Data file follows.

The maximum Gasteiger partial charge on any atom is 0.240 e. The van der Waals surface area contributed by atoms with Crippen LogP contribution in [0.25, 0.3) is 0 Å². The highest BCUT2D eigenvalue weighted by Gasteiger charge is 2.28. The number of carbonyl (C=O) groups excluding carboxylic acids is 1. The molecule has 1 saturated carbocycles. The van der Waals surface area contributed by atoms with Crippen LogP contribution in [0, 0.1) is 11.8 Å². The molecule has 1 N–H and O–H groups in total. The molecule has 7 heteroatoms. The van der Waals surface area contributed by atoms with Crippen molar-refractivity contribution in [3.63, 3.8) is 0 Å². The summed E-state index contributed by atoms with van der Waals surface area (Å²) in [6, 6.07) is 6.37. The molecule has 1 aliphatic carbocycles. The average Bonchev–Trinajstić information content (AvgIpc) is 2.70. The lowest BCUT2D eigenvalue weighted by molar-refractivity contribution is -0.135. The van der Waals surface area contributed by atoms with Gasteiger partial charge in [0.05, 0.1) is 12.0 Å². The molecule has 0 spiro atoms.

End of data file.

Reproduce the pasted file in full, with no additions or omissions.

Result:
The maximum Gasteiger partial charge on any atom is 0.240 e. The van der Waals surface area contributed by atoms with Crippen LogP contribution in [0.25, 0.3) is 0 Å². The highest BCUT2D eigenvalue weighted by Gasteiger charge is 2.28. The number of carbonyl (C=O) groups excluding carboxylic acids is 1. The molecule has 1 saturated carbocycles. The van der Waals surface area contributed by atoms with Crippen LogP contribution in [0, 0.1) is 11.8 Å². The molecule has 1 N–H and O–H groups in total. The molecule has 7 heteroatoms. The van der Waals surface area contributed by atoms with Crippen molar-refractivity contribution in [3.63, 3.8) is 0 Å². The summed E-state index contributed by atoms with van der Waals surface area (Å²) in [6, 6.07) is 6.37. The molecule has 1 aliphatic carbocycles. The average Bonchev–Trinajstić information content (AvgIpc) is 2.70. The lowest BCUT2D eigenvalue weighted by molar-refractivity contribution is -0.135. The van der Waals surface area contributed by atoms with Gasteiger partial charge in [0.05, 0.1) is 12.0 Å². The molecule has 0 spiro atoms.